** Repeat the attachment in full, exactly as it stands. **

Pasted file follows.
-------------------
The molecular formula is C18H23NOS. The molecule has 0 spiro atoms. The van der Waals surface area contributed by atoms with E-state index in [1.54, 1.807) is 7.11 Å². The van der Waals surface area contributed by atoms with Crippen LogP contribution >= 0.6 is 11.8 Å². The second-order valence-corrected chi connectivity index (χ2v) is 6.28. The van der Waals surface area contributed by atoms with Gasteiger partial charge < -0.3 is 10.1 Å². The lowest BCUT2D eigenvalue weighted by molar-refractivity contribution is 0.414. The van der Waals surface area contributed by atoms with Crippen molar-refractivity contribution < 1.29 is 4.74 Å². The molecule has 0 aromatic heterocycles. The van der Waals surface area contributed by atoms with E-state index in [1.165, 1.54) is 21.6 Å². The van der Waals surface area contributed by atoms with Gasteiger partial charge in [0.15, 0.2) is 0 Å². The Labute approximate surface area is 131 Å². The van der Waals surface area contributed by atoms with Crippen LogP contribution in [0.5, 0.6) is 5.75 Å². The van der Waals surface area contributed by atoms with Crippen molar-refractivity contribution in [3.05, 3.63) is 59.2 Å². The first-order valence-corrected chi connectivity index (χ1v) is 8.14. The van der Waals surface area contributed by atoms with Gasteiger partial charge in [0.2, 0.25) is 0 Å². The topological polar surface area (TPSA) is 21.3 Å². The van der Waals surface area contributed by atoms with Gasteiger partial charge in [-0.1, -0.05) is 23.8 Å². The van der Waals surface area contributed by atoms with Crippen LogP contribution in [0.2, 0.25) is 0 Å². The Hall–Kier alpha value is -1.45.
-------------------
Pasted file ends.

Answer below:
The molecular formula is C18H23NOS. The molecule has 0 spiro atoms. The van der Waals surface area contributed by atoms with E-state index in [1.54, 1.807) is 7.11 Å². The van der Waals surface area contributed by atoms with Crippen LogP contribution >= 0.6 is 11.8 Å². The second-order valence-corrected chi connectivity index (χ2v) is 6.28. The van der Waals surface area contributed by atoms with Gasteiger partial charge < -0.3 is 10.1 Å². The lowest BCUT2D eigenvalue weighted by molar-refractivity contribution is 0.414. The van der Waals surface area contributed by atoms with Crippen molar-refractivity contribution < 1.29 is 4.74 Å². The molecule has 0 aromatic heterocycles. The van der Waals surface area contributed by atoms with E-state index in [1.165, 1.54) is 21.6 Å². The van der Waals surface area contributed by atoms with Gasteiger partial charge in [0.15, 0.2) is 0 Å². The Labute approximate surface area is 131 Å². The van der Waals surface area contributed by atoms with Crippen LogP contribution in [0.5, 0.6) is 5.75 Å². The van der Waals surface area contributed by atoms with Crippen molar-refractivity contribution in [3.05, 3.63) is 59.2 Å². The first-order valence-corrected chi connectivity index (χ1v) is 8.14. The van der Waals surface area contributed by atoms with Gasteiger partial charge in [0.2, 0.25) is 0 Å². The topological polar surface area (TPSA) is 21.3 Å². The van der Waals surface area contributed by atoms with Gasteiger partial charge in [-0.1, -0.05) is 23.8 Å². The van der Waals surface area contributed by atoms with Crippen LogP contribution in [0.2, 0.25) is 0 Å². The Hall–Kier alpha value is -1.45.